Edie finally made good on her promises when she divorced Robbins and married Chicago surgeon Loyal Davis, a stern disciplinarian whom 7-year-old Nancy revered. Dick Davis, Loyal’s son from an earlier marriage and now a physician near Philadelphia, first met his stepsister in 1931, when he was 6 and, she was 10. “We used to play a game of ‘Help! Murder! Police!’ and we’d jump all over the furniture,” says Davis, now 74. In 1939, when his own mother died, he says that Nancy took him “under her wing. I’ve never forgotten it.”
Nancy, adopted at 16 by Loyal Davis, grew up to be a blend of her parents. According to Nancy Reagan biographer Frances Spatz Leighton, Davis was a perfectionist who was roundly disliked by interns at his hospital because he was so demanding. For her part, Edie mastered the role of the doting wife. In her 1989 autobiography My Turn, Nancy writes, “[My mother] cared for her husband. She expanded his social circle. She helped him in every possible way.” She says that Edie once told her, “Now, Nancy…when you get married be sure you have breakfast with your husband. Because if you don’t you can be sure that some other woman who lives around the corner will be happy to do so.”
After graduating from Smith College in 1943, Nancy went to New York to become an actress and won a role in a play starring ZaSu Pitts, an old friend of Edie’s. Then in 1949 she signed as a contract player with MGM and moved to Hollywood. It was in that same year, during the McCarthy witch-hunts, that she met Ronald Reagan.
A 28-year-old starlet, the deeply conservative Nancy Davis was alarmed to find her name on a list of Communist sympathizers. She knew that Reagan, then 38 and president of the Screen Actors Guild, was, like her, a staunch anticommunist and would share her outrage. She also knew that he was recently divorced from actress Jane Wyman. So she convinced a friend to approach the actor about inviting her to dinner. Reagan agreed but told her he had a predawn call, so they would have to cut their evening short. They not only stayed out until 3 a.m. but planned an encore the next night.
The Reagans married in March 1952 with only screen star William Holden and his wife, Ardis, present. Their daughter Patti was born seven months later, and in 1958, Ron arrived. It was about this time that Reagan changed from Democrat to Republican. He campaigned for Nixon in 1960, and four years later gave a speech for Barry Goldwater that electrified the GOP. By 1967 he was sworn in as governor of California—a feat many credit to Nancy. “I think if left to his own devices,” Ron told 60 Minutes, “[my father] might have ended up hosting Unsolved Mysteries on TV.” Already seeming imperious, Mrs. Reagan and her family chose not to stay in the governor’s mansion in Sacramento. “The place,” she later wrote, “reminded me of a funeral parlor.”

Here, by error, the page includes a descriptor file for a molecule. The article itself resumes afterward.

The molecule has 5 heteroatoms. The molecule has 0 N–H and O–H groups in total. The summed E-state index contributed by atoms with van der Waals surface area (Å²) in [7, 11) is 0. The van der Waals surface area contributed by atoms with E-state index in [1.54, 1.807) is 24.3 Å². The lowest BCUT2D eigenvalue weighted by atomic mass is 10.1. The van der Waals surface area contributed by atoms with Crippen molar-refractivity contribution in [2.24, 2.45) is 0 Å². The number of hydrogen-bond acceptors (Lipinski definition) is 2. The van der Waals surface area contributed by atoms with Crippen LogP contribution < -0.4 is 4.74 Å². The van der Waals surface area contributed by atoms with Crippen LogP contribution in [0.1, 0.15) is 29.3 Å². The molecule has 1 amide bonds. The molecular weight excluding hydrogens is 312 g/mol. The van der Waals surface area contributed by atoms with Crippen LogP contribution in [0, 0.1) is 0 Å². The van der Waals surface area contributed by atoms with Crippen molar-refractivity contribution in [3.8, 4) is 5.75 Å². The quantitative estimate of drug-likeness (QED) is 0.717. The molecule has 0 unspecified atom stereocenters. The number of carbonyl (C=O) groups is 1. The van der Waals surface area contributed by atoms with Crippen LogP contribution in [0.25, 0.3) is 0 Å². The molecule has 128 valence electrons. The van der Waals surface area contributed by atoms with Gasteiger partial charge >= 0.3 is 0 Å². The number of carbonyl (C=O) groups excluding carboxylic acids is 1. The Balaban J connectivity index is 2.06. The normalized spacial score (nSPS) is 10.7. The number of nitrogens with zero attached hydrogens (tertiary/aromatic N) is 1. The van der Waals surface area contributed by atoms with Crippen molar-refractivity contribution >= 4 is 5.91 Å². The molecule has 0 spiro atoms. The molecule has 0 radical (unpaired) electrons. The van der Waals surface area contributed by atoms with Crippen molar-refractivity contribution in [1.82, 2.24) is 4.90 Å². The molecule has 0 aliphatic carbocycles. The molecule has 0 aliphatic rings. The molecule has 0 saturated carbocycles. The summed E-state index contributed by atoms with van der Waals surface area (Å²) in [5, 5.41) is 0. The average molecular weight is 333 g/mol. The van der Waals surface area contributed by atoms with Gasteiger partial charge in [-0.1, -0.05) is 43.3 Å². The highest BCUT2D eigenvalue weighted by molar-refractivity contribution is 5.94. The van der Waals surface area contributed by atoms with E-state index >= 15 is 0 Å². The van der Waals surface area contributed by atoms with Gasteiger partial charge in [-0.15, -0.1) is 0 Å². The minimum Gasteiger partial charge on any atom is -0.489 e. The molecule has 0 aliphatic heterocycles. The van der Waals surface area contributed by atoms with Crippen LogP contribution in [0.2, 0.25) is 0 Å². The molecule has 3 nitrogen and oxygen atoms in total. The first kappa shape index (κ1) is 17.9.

Reagan ran California for eight years, then trounced Jimmy Carter in 1980 to become President. Nancy quickly fell afoul of the press over such gaffes as the china. Combine this with the glitzy Reagan retinue—the likes of Frank Sinatra and publishing magnate Walter Annenberg—and it is not hard to understand how Nancy, as Eleanor Clift wrote in The Washington Post, “became a symbol of the uncaring rich, a Barbie doll with an attitude.”
But the major blow to the Reagans was struck outside a Washington hotel by John Hinckley Jr., who put a bullet within inches of the President’s heart in March 1981. Out of the hospital in just 12 days, Reagan treated the attempt on his life with humor, saying, “Honey, I forgot to duck.” Nancy, however, was traumatized. “You have to understand,” says ABC-TV newsman Chris Wallace, “Ronald Reagan was the sun in Nancy’s life, and to see him almost killed was the realization of her worst nightmare.”
Desperate to protect her husband, Nancy got the name of an astrologer from showbiz pal Merv Griffin. Recalls Griffin: “She said, ‘I want to talk to that woman because she can tell me when Ronnie should travel and when he shouldn’t.’ ” When word got out that Nancy was consulting the stars, she was subjected to further ridicule in the press.
Nor was Nancy given much credit for her “Just say no” antidrug program—which some said accomplished little. But even foes were impressed by the stoic grace she brought to her 1987 bout with breast cancer. “I guess it’s my turn now,” she said, referring to Reagan’s colon cancer of two years earlier. Unwilling to cancel commitments to charity, Nancy put doctors on hold for several days before undergoing a mastectomy.
In 1989 the Reagans left Washington and moved into their $2.5 million, three-bedroom Bel Air house overlooking Los Angeles. Their friends expected that the President’s retirement would be the greatest time of his and Nancy’s life. Then, in 1994 during an annual checkup, Reagan was diagnosed with Alzheimer’s.
For all the sadness the illness has brought into their relationship, there are glimmers of a bond that refuses to let go. “To watch them is very romantic,” Hutton says of the Reagans, who will follow up last month’s birthday party with a celebration on March 4 of their 48th anniversary. “Their love seems as real as when I’d watch him help her from her horse after a morning’s ride. She would slide down into his strong arms and he would suspend her in a fond embrace.” It is a picture to cherish—one, perhaps, that will survive the ravages of time and disease.
John Hannah and Pamela Warrick in LA. and Margery Sellinger in Washington, D.C.